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Old 03-08-2013, 12:03 PM   #1
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Sofa beds

I am on disability for a bad back. I am trying to decide which 24' class C to buy. I like the ones with rear kitchens but am concerned about the comfort of the sofa beds. I had a conversion van with a very comfortable sofabed but the ones I have seen on older Class C's have looked pretty flimsy. Any suggestions or should I just go for the corner bed?
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Old 03-08-2013, 10:47 PM   #2
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We have the corner bed and mid kitchen. The nice thing about that is that the bed is already set up at all times. The drawback is that seating will be limited to a dinette and a barrel chair as ours is. Making the bed can also be a bit of a pain. Some newer rigs with a slide out have a couch & table combo where the dinette is in ours. A couch is a welcome addition.

In our case, due to the age of rig that fit our price range and the wet reality of the pacific northwest, I didn't want slide outs and added leak risks. If you do choose a rig with slide outs, be sure to see it with them closed so that you get a sense of how it is like to be in when the slide(s) are not extended. We have friends with a travel trailer for example that the circuit breakers are behind the slide wall when it is not extended. And guess what - they had a situation where their slide would not extend that was traced to the breaker. . How dumb is that!

If we didn't have kids and the need for 3 separate sleeping areas (Traveling alone as a couple), I would strongly consider the rear kitchen if sticking to 24 foot. I kept with 24 because we wanted to have the option to store at our house (24 foot rig will just fit) if we choose to.

On the other side, one of my favorite layouts if you can find and afford one and are sticking to a 24 foot length is a LazyDaze Class C with the rear twin/king bed. This gives a nice seating area and ample bed. The gotcha for us is we needed 3 sleeping areas (girl and boy kids + 2 adults) These rigs are built like a tank and will survive a nuclear holocaust. . I've seen ones that are older than our Jamboree and have aged better.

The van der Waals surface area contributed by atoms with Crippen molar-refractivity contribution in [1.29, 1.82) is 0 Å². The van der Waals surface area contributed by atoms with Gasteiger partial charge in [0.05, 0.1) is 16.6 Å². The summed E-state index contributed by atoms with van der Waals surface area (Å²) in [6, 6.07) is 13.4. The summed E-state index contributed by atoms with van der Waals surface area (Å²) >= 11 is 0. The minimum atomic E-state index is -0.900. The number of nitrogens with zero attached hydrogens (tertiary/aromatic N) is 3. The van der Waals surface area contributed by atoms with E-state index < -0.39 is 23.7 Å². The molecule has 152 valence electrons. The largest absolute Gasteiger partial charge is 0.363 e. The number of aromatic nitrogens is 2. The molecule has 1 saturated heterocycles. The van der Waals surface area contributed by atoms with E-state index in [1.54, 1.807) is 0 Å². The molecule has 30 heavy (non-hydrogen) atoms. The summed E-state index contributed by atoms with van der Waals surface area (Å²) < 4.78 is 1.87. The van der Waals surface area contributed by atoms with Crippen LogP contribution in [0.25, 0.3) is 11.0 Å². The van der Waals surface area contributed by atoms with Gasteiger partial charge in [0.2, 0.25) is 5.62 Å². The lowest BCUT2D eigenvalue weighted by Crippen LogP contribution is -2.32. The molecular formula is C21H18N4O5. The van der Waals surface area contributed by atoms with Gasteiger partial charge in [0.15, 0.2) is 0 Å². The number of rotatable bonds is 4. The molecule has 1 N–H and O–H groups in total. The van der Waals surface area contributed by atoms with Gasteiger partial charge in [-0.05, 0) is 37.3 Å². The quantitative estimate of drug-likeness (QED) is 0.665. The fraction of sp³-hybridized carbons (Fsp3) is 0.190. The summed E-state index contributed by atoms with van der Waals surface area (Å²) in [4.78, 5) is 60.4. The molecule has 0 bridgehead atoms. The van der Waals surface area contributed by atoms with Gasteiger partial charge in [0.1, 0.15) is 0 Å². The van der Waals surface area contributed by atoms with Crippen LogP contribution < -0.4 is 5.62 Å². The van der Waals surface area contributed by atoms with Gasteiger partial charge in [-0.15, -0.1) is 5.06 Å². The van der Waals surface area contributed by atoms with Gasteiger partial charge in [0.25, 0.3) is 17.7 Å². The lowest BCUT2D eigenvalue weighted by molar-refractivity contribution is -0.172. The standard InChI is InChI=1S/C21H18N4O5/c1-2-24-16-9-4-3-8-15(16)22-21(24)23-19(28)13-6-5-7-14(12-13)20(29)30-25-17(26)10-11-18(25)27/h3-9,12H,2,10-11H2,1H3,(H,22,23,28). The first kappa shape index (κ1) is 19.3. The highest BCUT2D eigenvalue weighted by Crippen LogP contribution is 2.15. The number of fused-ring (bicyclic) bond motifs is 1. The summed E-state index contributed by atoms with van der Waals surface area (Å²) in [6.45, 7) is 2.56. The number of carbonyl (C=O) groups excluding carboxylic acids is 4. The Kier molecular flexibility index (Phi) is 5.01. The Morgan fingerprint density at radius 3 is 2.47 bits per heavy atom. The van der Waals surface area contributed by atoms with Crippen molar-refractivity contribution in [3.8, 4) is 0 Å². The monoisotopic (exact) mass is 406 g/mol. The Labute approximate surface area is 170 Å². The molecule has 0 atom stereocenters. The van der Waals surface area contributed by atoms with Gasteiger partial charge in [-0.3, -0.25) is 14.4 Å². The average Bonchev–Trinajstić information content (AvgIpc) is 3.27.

http://www.lazydaze.com/flrplans.htm

Many folks will suggest that you go for a longer rig. 2 feet more for example will give you options for couch and bed combos as well as a couple of walk-around bed options. It is a valid point.

We like that our 24 footer is within inches of the same length as a dodge dually pickup. This opens up a lot more parking and camping options in our area than longer lengths and has allowed us to have ample cargo carrying capacity and tow a 2003 Chevy tracker when we want to.
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Old 03-09-2013, 07:54 AM   #3
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Thanks wanderso, I am aware of the lazydaze 24 ft, I love them but people who have them hold on to them. I can't afford a new one but will certainly look for one. I am solo with will be traveling and occasionally working as a vendor at shows and conventions. I like the Fleetwood Tioga and Jamboree and have to have the barrel chair. I believe the sofabed on my old conversion van was made by flexsteel, so I will look for that if I go that route. I hadn't thought about the slide out possible leaks. That is why I like these forums. Great info.
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Old 03-09-2013, 12:53 PM   #4
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Thanks. For us, our Jamboree (Tioga is essentially the same) was the best compromise of meeting our needs. Look for the 24D model. We found a 2001 with 18k miles in great shape. Model specs: http://fleetwoodrv.com/frvlibrary/do...2001_jar_b.pdf. Winnebago has models with a similar layout for the era.